As I develop more applications that leverage JavaScript–both for data manipulation AND for superfluous effects–the more I come to realize the inexpressible need for finding as many shortcuts as possible. Without exception, as my JavaScript becomes more involved, so the complexity increases exponentially. To remedy this, I've started relying on frameworks such as Adobe's Spry, mooTools, jQuery, etc. to make my life easier for everything from element selection to major effects processing.

However, probably the biggest time-saver is making a concerted effort to make my JavaScript unobtrusive. What is this, you say? Well, by no means does it have a solidified meaning. However, a few principles are core to any definition.

The first is the idea of abstracting the functionality of JavaScript (be it data handling or effect processing) from the design layer on which the functionality is placed. In short, this means that the HTML markup of a site (and its corresponding CSS) should not be dependent on the functionality of JavaScript; rather, the functionality of JavaScript should be "pluggable" into the markup that it finds.

Now of course, this is all-too-idealistic. There is never a scenario in which markup and functionality are mutually ambivalent towards one another. However, the premise is still sound. Even as style (CSS) and markup (HTML) should live cohesively, yet independantly, so should JavaScript and HTML.

This means, then, the end of inline JavaScript function calls. No more "<img src='foo.jpg' onclick='doFoo()' />'. The answer? Register an event-listener that will perform the exact same functionality, but will additionally not be render-glued to the HTML to which the action is applied.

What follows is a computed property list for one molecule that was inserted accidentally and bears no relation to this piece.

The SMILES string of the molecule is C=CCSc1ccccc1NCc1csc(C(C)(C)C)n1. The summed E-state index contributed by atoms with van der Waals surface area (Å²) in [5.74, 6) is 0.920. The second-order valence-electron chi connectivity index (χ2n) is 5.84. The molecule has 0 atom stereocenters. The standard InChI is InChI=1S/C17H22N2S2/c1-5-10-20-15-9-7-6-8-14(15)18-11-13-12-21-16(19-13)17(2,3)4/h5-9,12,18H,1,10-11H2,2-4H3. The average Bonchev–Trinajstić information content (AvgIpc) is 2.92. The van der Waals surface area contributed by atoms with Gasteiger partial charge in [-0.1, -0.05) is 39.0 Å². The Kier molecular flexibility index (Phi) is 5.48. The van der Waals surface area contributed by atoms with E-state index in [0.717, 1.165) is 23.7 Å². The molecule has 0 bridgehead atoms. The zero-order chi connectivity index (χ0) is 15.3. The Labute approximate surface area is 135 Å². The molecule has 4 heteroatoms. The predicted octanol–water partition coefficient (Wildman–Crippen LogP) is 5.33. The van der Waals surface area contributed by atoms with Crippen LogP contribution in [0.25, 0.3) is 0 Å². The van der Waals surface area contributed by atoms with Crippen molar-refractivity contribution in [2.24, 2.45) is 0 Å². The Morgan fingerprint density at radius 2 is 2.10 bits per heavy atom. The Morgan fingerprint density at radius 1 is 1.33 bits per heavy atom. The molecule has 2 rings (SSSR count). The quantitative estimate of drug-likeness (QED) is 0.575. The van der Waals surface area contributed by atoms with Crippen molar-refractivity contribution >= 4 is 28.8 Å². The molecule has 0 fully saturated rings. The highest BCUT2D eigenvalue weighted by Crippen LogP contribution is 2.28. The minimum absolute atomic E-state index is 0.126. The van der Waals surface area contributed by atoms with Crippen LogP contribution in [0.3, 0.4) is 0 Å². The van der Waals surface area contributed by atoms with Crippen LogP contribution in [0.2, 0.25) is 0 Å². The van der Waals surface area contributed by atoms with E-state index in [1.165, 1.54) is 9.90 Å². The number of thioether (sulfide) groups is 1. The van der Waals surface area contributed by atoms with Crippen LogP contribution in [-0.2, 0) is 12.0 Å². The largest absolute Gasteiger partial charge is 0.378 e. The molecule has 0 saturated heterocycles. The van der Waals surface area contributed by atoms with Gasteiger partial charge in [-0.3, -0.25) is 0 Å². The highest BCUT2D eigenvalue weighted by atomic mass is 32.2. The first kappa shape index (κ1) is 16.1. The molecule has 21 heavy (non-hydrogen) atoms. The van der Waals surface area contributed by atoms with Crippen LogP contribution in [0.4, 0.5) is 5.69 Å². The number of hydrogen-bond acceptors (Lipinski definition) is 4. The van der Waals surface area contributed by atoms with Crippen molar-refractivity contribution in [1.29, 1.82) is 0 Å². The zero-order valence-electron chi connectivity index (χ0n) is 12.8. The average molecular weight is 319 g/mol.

Now believe me, I've only been doing this for just a few months and I've quickly found that registering event-listeners and all the other fun unobtrusive novelties of JavaScript IS A LOT OF WORK! It's simple to slap down some inline function calls, but requires more thought when registering event listeners. Plus, you have to think about the implications of 'bubbling', the possibility of a need to remove these event-listeners, etc.

At first glance, it does not seem worth it. More complex code, more work. Hmm, maybe I'll pass. But wait! There are HUGE benefits.

The first (and most important in my mind) is that inevitably, unobtrusive JavaScript SAVES time. Even though it takes more time initially to setup, the long-term benefits to an application are innumerable.

Consider a scenario where you have a very simple, routine function that has inline processing on, say, 15 pages. What happens if you need/want to change the name of that function, or any arguments that might be passed in it? Well, you're screwed. You'll have to run through 15 pages, making sure to make the correct modifications to the appropriate peices.

With unobtrusive JavaScript, however, this problem disappears completely. As long as the markup remains the same across those pages, a change to a function that affects those 15 HTML elements is as simple as a single change to a single file that manages the event-listeners for those elements. Just stopping there, the argument for unobtrusive JavaScript is won.

However, it gets better.

Some JavaScript libraries use *funky*, non-standards-compliant special tags for their inline processing. While the JavaScript works brilliantly, W3C will pitch a fit about the non-compliant code that has been generated. So why are these tags created in the first place? Well, they are simple ways for the JavaScript framework to find its special elements and apply the necessary processing to them. But with unobtrusive JavaScript, these non-compliant tags are rendered completely unnecessary. Because elements and events are being defined in abstraction from the markup, there is no need to identify inline areas for processing. These elements have already been identified independantly of the markup, and can therefore be processed for the JavaScript framework as if nothing has changed.

Without question, my brief description of the benefits of unobtrusive JavaScript hardly does justice to the promise that it holds for seriously robust development, and I have not even mentioned the way in which it aids the development of accessible content. Nonetheless, I am very excited about what can be done with it, and hope that this is an inspriing discussion to other designers who are looking for better and more efficient ways to create richer experiences on the web.